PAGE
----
November 20: Iafallo’s “reliability,” “trust” resonates with peers; Petersen; line rushes

INSIDERS. A fine Wednesday afternoon to you. May your commute not be affected by the weather.
::checks Waze::
Well, heck.

The Kings took the ice shortly before 11:00 and aligned thusly:




— Reign news: Gabe Vilardi is active and skated through a full practice with Ontario this morning. That story is right here. Martin Frk also participated in a full practice with the entire team for the first time since suffering a middle-body injury on November 6. Derek Forbort didn’t stay on as late as others but got in a number of loops and rushes, and like Vilardi, was clad in a red jersey that indicates DO NOT HIT. There’s no timeframe with Derek, “but the fact that he is involved in a team’s practice is a good sign,” Todd McLellan said. This was the first time he’d taken part in a full team skate with Ontario. More Reign stuff below.

— As we’ve shared, the first rotations aren’t necessarily indicative of the lines and pairs that will be used in the following game. But the above is what they showed at practice, which should give you a template before you spend the next 27 hours Waiting For The Song.

Meanwhile, the Kings skated through a good teaching practice on the day between a recovery day and a game day against division-leading Edmonton. “Important and needed. Good,” Todd McLellan said. “Even before practice, we have had to lay off a little as far as video and stuff goes, but today we had a good system review, we had a good practice to review a lot of areas of the game that we need to polish up on. Not enough time in the day to get everything in, but we needed it.”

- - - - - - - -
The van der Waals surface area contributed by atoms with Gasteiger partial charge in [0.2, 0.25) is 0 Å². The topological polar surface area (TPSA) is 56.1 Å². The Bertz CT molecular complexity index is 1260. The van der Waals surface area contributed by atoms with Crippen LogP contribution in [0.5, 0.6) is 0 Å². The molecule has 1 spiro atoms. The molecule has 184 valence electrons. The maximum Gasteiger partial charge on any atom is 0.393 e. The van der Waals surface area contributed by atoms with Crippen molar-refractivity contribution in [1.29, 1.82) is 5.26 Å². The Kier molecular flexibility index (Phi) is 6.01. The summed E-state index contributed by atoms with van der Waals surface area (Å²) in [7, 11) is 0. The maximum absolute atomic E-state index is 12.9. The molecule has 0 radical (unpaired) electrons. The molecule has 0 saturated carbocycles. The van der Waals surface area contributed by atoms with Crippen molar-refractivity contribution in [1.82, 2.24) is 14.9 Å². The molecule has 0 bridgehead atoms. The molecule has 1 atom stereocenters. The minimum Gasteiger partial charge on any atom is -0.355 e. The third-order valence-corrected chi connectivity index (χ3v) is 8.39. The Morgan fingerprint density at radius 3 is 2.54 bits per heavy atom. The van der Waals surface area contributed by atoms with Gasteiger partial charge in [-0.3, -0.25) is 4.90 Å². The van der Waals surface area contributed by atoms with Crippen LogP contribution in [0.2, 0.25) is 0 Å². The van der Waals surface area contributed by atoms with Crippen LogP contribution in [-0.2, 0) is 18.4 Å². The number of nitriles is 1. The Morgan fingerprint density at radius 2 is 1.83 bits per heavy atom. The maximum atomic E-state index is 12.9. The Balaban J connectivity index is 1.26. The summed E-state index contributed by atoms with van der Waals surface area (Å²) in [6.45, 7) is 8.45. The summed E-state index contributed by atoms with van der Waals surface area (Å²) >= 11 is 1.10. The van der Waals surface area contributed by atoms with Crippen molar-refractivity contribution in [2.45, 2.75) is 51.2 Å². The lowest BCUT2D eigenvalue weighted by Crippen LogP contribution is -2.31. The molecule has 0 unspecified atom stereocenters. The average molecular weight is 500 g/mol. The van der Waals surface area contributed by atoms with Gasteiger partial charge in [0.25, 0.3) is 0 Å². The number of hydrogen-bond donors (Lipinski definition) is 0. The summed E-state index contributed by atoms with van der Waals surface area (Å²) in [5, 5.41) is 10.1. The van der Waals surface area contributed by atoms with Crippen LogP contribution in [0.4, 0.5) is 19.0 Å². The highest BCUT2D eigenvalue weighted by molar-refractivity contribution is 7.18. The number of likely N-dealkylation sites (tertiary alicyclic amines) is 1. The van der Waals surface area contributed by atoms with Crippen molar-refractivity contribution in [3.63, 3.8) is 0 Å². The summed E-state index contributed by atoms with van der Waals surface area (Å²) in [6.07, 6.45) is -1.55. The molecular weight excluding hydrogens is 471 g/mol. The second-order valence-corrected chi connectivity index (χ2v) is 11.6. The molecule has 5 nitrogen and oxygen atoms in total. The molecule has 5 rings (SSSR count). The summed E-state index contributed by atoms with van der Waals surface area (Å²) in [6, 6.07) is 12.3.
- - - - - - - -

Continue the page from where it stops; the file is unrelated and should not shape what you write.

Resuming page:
— A few notes on Alex Iafallo, who was among Los Angeles’ most noticeable forwards on Monday. That doesn’t say a whole lot – the Kings lost, 3-0 – but it did reinforce the strong play that sparked a four-game point streak ended by the Arizona game.

“I think he’s just a very reliable player, and I know that’s a very boring answer, but that’s just the facts,” said Dustin Brown, who regularly plays opposite Iafallo on Anze Kopitar’s line. “Like, he has the ability to make some really good plays, but it’s the ability to make the right play – I think he does that a lot in little areas. Like I said, it’s a boring answer, but there are lots of guys that struggle with being consistent – it’s a nothing play in the grand scheme of things, but it’s the play that needs to be made so we can just get out of the zone, that we can get in on the forecheck. It’s a lot of those little plays that I think makes him a very effective player. He has a knack for making those plays at a high rate, and I think a lot of players struggle with that, to be honest. It’s making those little, subtle plays that keep a play alive that’s probably the biggest part of his game for me.”

Iafallo will enter Thursday’s game with four goals and 10 points in 21 games, and though Brown hasn’t recently been benefited from his line’s scoring spike – Kopitar’s six-game point streak also ended Monday – that may be due, in part, to continuing to get familiar with his positioning on the forecheck. Brown, as a right wing, isn’t regularly the first to get into the zone to add pressure in the 1-3-1, and like Iafallo has four goals and 10 points in 21 games.